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Stop Impugning the Public's Low Approval of Biden's Performance

April 2024

With election day approaching the Democrats are desperate to address Biden's dismal approval ratings, especially his handling of the economy. The liberal media have been sympathetic. Virtually every news outlet has published a story similar to this one: Why isn’t the growing economy helping public perception of Biden?

The subliminal message of these stories is that the public are too ignorant or irrational to realize that the American economy is actually booming. After all, the data for the Biden years reveal record low unemployment, robust job creation, and big investments in infrastructure and chip manufacturing. So, why don't people appreciate how well-off they really are?

Au contraire. The public's distain appears mistaken only against the statistics that Biden wants to showcase, the unemployment rate for instance. But against statistics that measure Americans' lived experience, their low opinion of Biden's performance is right on the mark.

The chart of those statistics shows that people are objectively worse-off under "Bidenomics," because accelerating inflation has eroded the purchasing power of their income. The average price of stuff purchased by the typical consumer (CPI-all) rose faster than the wages of full-time workers. In the first 18 months of the Biden's reign, prices (CPI-all) rose 13%, while wages went up just 7%. In other words, by the middle of 2022, the real value of a worker's paycheck had depreciated 6%. Thereafter, the gap gradually shrunk to about 2% in December 2023.

Inflation Tax = CPI - Wages

However, the burden of price inflation was a lot worse for young adults (under 30) and other low income consumers. That's because the basket of stuff bought by less wealthy people is heavily weighted toward big-ticket necessities - rent, transportation, and food. It turns out that price inflation for necessities was a lot worse than average, as depicted by the pinkish line (CPI-necessities).

The average consumer represented by CPI-all allocates about 62% of spending to housing, transportation and food. But for poorer consumers, necessities might account for more than 90% of spending, in which case their experience of inflation was closer to the pinkish line (CPI-necessities); and their loss of purchasing power in mid-2022 was considerably greater than 6%. The financial strain was evident in the rise of credit card and auto loan defaults, especially among the young.

But lower income folks were also disadvantaged in other respects. Since they were less likely to own a home and a stock portfolio, they couldn't benefit from the appreciation of those assets during Biden's term (17% and 26% respectively). For this reason, richer people were cushioned from the effects of price inflation.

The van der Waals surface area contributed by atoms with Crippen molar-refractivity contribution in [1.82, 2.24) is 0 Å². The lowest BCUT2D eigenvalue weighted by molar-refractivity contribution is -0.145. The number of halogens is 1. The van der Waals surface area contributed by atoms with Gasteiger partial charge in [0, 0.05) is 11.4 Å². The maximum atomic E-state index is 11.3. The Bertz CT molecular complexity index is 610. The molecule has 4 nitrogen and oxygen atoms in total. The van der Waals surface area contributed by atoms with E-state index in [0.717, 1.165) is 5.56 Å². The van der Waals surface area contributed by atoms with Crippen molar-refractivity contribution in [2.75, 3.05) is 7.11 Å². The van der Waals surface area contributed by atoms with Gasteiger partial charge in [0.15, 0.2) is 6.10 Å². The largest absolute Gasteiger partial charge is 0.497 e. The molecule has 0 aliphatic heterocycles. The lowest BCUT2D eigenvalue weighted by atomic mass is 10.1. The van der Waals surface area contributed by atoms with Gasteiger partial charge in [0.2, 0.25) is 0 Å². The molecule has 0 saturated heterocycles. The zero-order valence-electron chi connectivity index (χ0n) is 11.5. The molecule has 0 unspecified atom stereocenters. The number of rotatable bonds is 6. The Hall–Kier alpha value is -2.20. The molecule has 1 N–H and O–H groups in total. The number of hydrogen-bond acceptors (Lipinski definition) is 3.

These data not only explain Biden's unpopularity, they accurately predict the demographic profile of those most likely to despise him. According to polls, as respondents' age and income decline, so does their support for Biden.

But here's the clincher... The financial burden is far worse than the official figures suggest. It turns out that the official CPI actually understates the cost of living. As currently constructed, the CPI (red line) does not count interest rates, which are the cost of borrowing money. The interest charges on personal loans (credit card debt, car loans) have skyrocketed since 2020, thanks to the Federal Reserve. Adding these interest costs to the mix sharply raises the CPI, as approximated by the gray line on the chart.

As shown by the vertical distance from the gray line to the wage curve at the middle of 2022, depreciation of the typical worker's paycheck could have been as high as 17%, not the annoying 6% implied by the official CPI.

That's why 61% disapprove of Joe's handling of the economy.

Biden, the progressive hypocrite.

Most of the blame for the "post-transitory" wave of inflation lies with the Democrats' "go-big" fiscal policy. Ignorance is no defense. They were forewarned by two eminent economists, Larry summers and Oliver Blanchard, who predicted that adding another $2 trillion to the national debt in the name if pandemic relief and fiscal stimulus would ignite inflation. And they were right. That's what happens when pandering politicians throw $2000 checks to millions of citizens who don't need the cash, but are willing to spend it.

Progressive Joe has repeatedly pledged that "anyone who makes less than $400,000 will not have to pay one extra dime in taxes." But, by stoking inflation he has broken that promise. After all, the resulting loss of purchasing power is the equivalent of a tax on earnings. As noted above, from 2021 through 2023 the inflation tax rate on paychecks averaged 4%. And like other taxes on consumption (e.g., sales taxes) the inflation tax is regressive.

And who collected those inflation taxes? Of course, the businesses selling the goods whose prices are rising. The profit they made on each unit of output rose along with inflation. Inflation taxes exacerbate inequality.

More inflation taxes may be on the way.

Biden's climate policy is formulated on the pretense that decarbonization is completely painless in terms of economic cost. So the actual cost must be disguised as something benign. That's why Biden's policy rejects the option of a tax on CO2 in favor of popular, but inefficient, subsidies and protectionism. This choice actually increases the cost of decarbonization. So, to kick the cost-problem down the road, the Democrats will be tempted to finance climate policy with deficit spending (which Republicans like to use to finance tax cuts). This is likely to ignite new rounds of inflation taxes.


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